danielmiller1: See the rubbish some locked shareholders will post to bolster this dawgie. But Dan knows better. Here is a note Dan found from a few years back when the company was painting a completely false picture which fooled many into buying share and losing out. Today they are still up to their old tricks. A Golden Takeover Opportunity, which proved to be a punteres dead lead disaster This wrote some years back about Goldplat (LSE: GDP), a small-cap gold producer specialising in gold recovery but with a growing mining business. At the time, Hevcommented that it was about to publish its full-year results, of which great things were expected. Hecwas pleased to say that like the proverbial milkman, Goldplat delivered albeit with much glossed over figures high added added an unexpected bonus of a maiden dividend of 0.6p per share. At the current share price of around 15.6p, that equates to a yield of 3.8%. The Results they would have been nice if they had been correct and therefore sustainable You can see the company’s results in all their glorious detail on the company’s website, but here are the main highlights: Maiden dividend proposed of 0.6p per share totalling £1.01 million 52% increase in profit before tax to £5.24 million (2011: £3.43 million) 48% increase in operating profits to £4.53 million (2011: £3.05 million) 52% increase in net cash position of £4.57 million as at 30 June 2012 (2011: £3.01 million) Market leaders in gold recovery in Africa – production from Ghana and South Africa totalled 31,354 ounces Establishing a new gold recovery processing unit in Burkina Faso; registered a new trading company, Midas Gold SARL, and initial plant designs are underway Achieved first gold pour at Kilimapesa Gold Mining Project in Kenya in January 2012 162% JORC compliant resource upgrade at Kilimapesa to 649,804 ounces at 2.44 g/t gold Strong progress made to advance gold development portfolio in Ghana and Burkina Faso Aim to delineate in excess of 1 million ounces of gold resources across Kenya, Ghana and Burkina Faso gold mining projects by the end of 2012 All in all, a decent set of results. The company’s share price didn’t move all that much when they were published, but the gains were trailed in advance to some extent, and small cap share prices sometimes do take a little longer to react to good news. It was good to see that the then new CEO Russell Lamming had already put some of his own money into the company — Lamming bought 200,000 shares at a cost of around £31,000. HE SOON WISED UP TOMTHE FACT THAT WHAT INFO HE BOUGHT UPON WAS FALSE. HE CLOSED HIS BOOK AND WALKED AWAY AS FAST AS HE COULD.......FEELING VERY DISPONDANT WITH. THOSE WHO FED HIM A LIE.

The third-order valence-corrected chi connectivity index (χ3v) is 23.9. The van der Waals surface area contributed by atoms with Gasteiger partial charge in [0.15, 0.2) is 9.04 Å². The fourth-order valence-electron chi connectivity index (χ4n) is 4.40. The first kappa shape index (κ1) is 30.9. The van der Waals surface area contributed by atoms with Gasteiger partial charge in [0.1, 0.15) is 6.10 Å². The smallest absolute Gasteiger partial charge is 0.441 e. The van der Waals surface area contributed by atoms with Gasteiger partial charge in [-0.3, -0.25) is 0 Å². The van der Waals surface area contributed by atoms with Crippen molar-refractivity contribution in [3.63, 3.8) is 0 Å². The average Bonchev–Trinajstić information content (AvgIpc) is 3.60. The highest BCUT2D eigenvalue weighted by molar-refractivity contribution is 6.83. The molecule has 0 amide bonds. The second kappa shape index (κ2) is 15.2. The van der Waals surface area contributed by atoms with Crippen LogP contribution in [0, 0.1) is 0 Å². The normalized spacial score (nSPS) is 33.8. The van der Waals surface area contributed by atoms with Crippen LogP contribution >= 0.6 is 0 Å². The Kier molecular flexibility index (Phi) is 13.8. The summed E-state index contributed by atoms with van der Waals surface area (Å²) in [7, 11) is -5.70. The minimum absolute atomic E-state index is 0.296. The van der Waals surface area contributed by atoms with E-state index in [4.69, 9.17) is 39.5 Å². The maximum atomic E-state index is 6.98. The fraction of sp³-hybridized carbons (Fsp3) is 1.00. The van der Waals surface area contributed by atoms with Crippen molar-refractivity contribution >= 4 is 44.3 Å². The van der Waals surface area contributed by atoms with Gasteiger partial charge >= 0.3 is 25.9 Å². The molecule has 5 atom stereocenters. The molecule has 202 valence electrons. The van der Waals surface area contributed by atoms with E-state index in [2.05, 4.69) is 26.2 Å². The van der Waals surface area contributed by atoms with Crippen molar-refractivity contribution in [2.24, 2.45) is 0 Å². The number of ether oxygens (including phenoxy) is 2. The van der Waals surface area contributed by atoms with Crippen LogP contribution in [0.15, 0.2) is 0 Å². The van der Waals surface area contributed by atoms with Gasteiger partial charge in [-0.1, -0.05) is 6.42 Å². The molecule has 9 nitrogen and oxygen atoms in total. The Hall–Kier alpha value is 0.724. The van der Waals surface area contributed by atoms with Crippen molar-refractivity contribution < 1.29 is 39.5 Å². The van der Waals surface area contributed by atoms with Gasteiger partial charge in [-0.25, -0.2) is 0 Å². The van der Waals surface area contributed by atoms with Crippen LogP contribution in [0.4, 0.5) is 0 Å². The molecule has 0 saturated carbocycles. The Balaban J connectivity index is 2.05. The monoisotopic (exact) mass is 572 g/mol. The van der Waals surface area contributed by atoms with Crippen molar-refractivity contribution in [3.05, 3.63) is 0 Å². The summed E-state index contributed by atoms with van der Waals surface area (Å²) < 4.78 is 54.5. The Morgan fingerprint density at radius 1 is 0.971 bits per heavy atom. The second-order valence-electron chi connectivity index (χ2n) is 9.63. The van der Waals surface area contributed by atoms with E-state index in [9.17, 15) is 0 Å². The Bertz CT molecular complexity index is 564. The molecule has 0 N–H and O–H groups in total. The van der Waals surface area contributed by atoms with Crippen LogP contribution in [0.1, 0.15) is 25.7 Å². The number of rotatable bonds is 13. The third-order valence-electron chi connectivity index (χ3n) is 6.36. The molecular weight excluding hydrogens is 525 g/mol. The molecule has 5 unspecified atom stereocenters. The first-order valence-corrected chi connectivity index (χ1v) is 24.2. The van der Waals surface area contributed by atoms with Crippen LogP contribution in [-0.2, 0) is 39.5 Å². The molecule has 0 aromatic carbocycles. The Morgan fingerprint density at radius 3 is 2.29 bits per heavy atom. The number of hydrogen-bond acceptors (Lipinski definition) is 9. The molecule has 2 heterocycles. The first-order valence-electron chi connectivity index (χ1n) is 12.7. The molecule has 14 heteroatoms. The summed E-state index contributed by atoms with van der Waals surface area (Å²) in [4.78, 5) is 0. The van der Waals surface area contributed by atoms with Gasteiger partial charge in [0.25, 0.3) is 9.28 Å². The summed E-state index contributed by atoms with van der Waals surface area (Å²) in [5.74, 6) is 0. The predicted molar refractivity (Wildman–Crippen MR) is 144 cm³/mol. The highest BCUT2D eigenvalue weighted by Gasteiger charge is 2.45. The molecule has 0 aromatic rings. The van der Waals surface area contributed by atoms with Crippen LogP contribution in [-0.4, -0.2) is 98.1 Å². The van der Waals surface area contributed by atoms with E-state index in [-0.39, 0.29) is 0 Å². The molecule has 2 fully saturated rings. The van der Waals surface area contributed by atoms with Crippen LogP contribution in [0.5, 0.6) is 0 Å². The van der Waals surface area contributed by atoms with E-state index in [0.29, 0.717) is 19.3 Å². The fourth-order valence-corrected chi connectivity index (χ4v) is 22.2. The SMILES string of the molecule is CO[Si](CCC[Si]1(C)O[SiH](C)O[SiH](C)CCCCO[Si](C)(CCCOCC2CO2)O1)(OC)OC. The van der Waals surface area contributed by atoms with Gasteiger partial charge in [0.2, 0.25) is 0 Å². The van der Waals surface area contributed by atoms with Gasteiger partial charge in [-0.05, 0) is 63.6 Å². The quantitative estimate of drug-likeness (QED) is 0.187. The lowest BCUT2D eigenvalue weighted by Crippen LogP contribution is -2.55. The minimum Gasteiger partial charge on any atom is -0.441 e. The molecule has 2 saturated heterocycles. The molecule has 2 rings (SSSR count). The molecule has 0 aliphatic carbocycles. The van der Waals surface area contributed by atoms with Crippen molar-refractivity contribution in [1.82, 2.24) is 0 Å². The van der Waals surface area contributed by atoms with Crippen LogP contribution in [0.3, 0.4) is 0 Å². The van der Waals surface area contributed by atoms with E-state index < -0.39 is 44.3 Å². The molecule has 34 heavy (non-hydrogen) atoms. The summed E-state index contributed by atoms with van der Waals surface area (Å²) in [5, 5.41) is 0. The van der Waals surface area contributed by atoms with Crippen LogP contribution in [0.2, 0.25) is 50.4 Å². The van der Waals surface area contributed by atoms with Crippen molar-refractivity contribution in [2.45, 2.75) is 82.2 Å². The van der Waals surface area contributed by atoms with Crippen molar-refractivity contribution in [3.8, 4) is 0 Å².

flyingswan: There should be an RNS this week, as it is the end of the month next weekend. If the new plant is commission in October as stated? What affect do you expect this to have on GDP share price?
sea7: One of the metrics that I keep an eye on, is the net current asset value per share (NCAVPS), this is also known as the liquidation value. It does not include, things like property, plant and equipment. I am sure we all know, however, I arrived at the figures by the following:- Current assets minus total liabilities divided by the total number of shares in issue. History shows the following:- interims and finals.. To end Dec 14 - 2.39p per share - share price at the time 3.25p To end June 14 - 2.78p per share- share price at the time 3.75p To end Dec 13 - 2.84p per share - share price at the time 6.50p To end June 13 - 4.12p per share- share price at the time 7.50p To end Dec 12 - 4.33p per share - share price at the time 12.25p To end June 12 - 4.76p per share- share price at the time 13.00p To end Dec 11 - 4.20p per share - share price at the time 10.80p To end June 11 - 4.47p per share- share price at the time 12.00p We can see a fairly good correlation with the share price against the ncavps figure, In so much that when the ncavps figure drops, so does the share price. The NCAVPS figure of 4.76 corresponds with the highest share price at the time of 13p. (obviously we know the share price hit 16.49p as an all time high in sept/oct 2012, however, not at one of the reporting period dates.) After the fall in the gold price, the drop off in the NCAVPS was dramatic in the six months between june 13 and dec 13 (30% drop). The share price moved first with a similar decline in the six months between dec 12 and june 13. (39% drop) This ncavps figure has dropped by almost 50% in the last 3 1/2 years, whereas the share price has dropped by 73% in the same period to end dec 2014. For what seems like for ever, the company has been working hard to change this downward trend and as we have had some good news on this lately, this set of results should, despite the headline loss, show some improvement in the NCAVPS metric, which should be stronger when the interims are published in march and re-affirmed with an even stronger figure, when the finals are published in September 2016. The corner has been turned as gerard stated and we should see this in the numbers soon.